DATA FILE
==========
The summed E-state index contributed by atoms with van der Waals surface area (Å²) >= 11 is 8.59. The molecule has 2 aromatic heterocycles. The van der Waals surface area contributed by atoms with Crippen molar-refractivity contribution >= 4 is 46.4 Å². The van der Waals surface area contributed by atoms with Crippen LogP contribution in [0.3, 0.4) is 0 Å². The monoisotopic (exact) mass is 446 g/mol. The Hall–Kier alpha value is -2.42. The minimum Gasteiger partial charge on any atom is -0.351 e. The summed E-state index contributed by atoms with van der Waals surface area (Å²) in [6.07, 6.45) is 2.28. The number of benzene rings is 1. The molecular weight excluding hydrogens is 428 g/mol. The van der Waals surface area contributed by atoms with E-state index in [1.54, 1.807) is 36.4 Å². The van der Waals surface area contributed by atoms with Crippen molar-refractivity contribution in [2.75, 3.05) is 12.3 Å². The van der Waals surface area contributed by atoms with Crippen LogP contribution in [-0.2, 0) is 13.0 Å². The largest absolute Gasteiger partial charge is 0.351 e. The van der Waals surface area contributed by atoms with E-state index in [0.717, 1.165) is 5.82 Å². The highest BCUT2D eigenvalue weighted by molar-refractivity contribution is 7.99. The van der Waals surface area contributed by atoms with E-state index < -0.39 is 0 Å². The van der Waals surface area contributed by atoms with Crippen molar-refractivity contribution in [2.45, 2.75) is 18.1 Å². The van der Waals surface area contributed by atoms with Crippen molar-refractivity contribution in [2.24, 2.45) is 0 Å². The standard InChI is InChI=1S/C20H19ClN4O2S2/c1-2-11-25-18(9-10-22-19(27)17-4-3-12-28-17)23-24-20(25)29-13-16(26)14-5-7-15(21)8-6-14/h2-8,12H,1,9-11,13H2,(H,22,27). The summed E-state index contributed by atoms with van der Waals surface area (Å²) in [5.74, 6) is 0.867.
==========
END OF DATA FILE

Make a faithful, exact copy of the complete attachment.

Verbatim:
The summed E-state index contributed by atoms with van der Waals surface area (Å²) >= 11 is 8.59. The molecule has 2 aromatic heterocycles. The van der Waals surface area contributed by atoms with Crippen molar-refractivity contribution >= 4 is 46.4 Å². The van der Waals surface area contributed by atoms with Crippen LogP contribution in [0.3, 0.4) is 0 Å². The monoisotopic (exact) mass is 446 g/mol. The Hall–Kier alpha value is -2.42. The minimum Gasteiger partial charge on any atom is -0.351 e. The summed E-state index contributed by atoms with van der Waals surface area (Å²) in [6.07, 6.45) is 2.28. The number of benzene rings is 1. The molecular weight excluding hydrogens is 428 g/mol. The van der Waals surface area contributed by atoms with E-state index in [1.54, 1.807) is 36.4 Å². The van der Waals surface area contributed by atoms with Crippen molar-refractivity contribution in [2.75, 3.05) is 12.3 Å². The van der Waals surface area contributed by atoms with Crippen LogP contribution in [-0.2, 0) is 13.0 Å². The largest absolute Gasteiger partial charge is 0.351 e. The van der Waals surface area contributed by atoms with E-state index in [0.717, 1.165) is 5.82 Å². The highest BCUT2D eigenvalue weighted by molar-refractivity contribution is 7.99. The van der Waals surface area contributed by atoms with E-state index < -0.39 is 0 Å². The van der Waals surface area contributed by atoms with Crippen molar-refractivity contribution in [2.45, 2.75) is 18.1 Å². The van der Waals surface area contributed by atoms with Crippen molar-refractivity contribution in [2.24, 2.45) is 0 Å². The standard InChI is InChI=1S/C20H19ClN4O2S2/c1-2-11-25-18(9-10-22-19(27)17-4-3-12-28-17)23-24-20(25)29-13-16(26)14-5-7-15(21)8-6-14/h2-8,12H,1,9-11,13H2,(H,22,27). The summed E-state index contributed by atoms with van der Waals surface area (Å²) in [5.74, 6) is 0.867.